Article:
by Scott Bradfield
In 2001, somebody called me on the phone six months before I was scheduled to speak in Berlin and asked what the title of my lecture would be. They were paying good money, so I felt I should try something new - a “personal essay.”
My desk at UCONN was covered with these terrible How to Teach Beloved textbooks I’d been picking up at used bookstores because, frankly, I had no idea how to teach Beloved. And I was getting frustrated. So I said, “I’d like to write about why I hate Toni Morrison’s Beloved.” The Berliners printed up lots of flyers, ran ads in newspapers, and six months later, I had cornered myself into writing this essay.
After the lecture, a young blondish Paul Verhoeven-looking Austrian man stood up and said, sounding a lot like Governor Arnold, that he was disappointed I hadn’t really blasted Toni Morrison, and that I should have kept my promise. Then he walked out.
I turned the lecture into a prose-essay the next year, when I taught a graduate seminar at UCONN entitled, “Literature and Crap: What We Like and What We’re Supposed To.” For two years, I sent the essay around to dozens of journals and periodicals, all of whom rejected it on one of two grounds:
1) they “didn’t get it”
2) they agreed that they didn’t like the book either, and agreed with most of the things I said, but they ”just couldn’t” publish it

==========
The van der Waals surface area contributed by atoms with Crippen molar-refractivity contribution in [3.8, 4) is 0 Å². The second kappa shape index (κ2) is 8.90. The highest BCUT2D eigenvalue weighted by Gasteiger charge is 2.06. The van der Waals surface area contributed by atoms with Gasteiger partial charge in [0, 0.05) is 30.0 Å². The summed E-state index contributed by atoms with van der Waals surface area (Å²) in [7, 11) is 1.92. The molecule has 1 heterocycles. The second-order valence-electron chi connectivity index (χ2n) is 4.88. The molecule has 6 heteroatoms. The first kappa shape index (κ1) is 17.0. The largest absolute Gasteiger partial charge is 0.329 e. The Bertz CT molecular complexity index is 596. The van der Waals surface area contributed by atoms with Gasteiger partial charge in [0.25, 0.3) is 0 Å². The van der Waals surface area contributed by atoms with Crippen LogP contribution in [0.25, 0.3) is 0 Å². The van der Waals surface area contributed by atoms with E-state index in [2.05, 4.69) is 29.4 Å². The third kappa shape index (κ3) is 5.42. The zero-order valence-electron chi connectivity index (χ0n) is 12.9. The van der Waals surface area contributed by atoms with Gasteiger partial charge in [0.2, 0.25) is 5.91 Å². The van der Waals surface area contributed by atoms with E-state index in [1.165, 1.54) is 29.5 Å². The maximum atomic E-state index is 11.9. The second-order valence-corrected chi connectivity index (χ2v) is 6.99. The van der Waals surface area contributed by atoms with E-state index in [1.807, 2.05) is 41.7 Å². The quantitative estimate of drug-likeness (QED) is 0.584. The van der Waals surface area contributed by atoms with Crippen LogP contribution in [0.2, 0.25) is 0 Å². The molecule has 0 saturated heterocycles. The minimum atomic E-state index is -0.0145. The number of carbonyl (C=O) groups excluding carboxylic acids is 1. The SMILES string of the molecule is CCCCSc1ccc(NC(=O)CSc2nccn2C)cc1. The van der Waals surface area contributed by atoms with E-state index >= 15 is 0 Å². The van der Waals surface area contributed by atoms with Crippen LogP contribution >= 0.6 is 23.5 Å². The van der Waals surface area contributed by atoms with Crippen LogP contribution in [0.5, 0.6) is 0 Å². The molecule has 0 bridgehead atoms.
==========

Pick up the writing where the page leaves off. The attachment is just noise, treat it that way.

The essay was eventually accepted by a young(er than me) critic and short story writer named Paul Maliszewski, who was guest-editing The Denver Quarterly. Paul accepted the essay, and subjected it to his version of close-editing - which was excruciating, never-ending, and, more often than not, really helpful. Shortly after the essay was published, Paul wrote me an e-mail which said something like: “Oh, and there’s this awkward phrase on page seventeen we still need to look at.” It was the only e-mail from Paul to which I never replied.
I have been snubbed several times since the essay appeared by people who wanted me to know it. At one dinner party, a colleague and his partner picked up their plates and left the room when I suggested that Charles Johnson (a good novelist and short story writer I have never met) had every right to say that he didn’t like Beloved (I don’t know if he did say that, by the way, but that’s what somebody had reported.) And still, every so often, I will meet an academic who will say to me, “Beloved is a very, very important book to me.” They say it completely out of the blue. Then they drop the subject.
The essay was never reprinted or made available on the internet. So I was glad that Eric and Eliza agreed to make it available at Two Dollar Radio, where we are all encouraged to freely love and hate books as we see fit. Even our own.
After the essay appeared in print in 2004, I received a few clandestine nudges and winks from people who told me they liked the essay, but that was all. Then, a few months ago, somebody sent me Wikipedia’s entry on The Denver Quarterly, which described one of DQ’s high points as the “published to acclaim” Morrison essay. (And I didn’t write the entry, I swear.)
I sent the entry to Paul Maliszsewski, who promised me he hadn’t written it either. Then he suggested that “published to acclaim” was probably a cliche, so we should cut it.
“Please don’t,” I replied.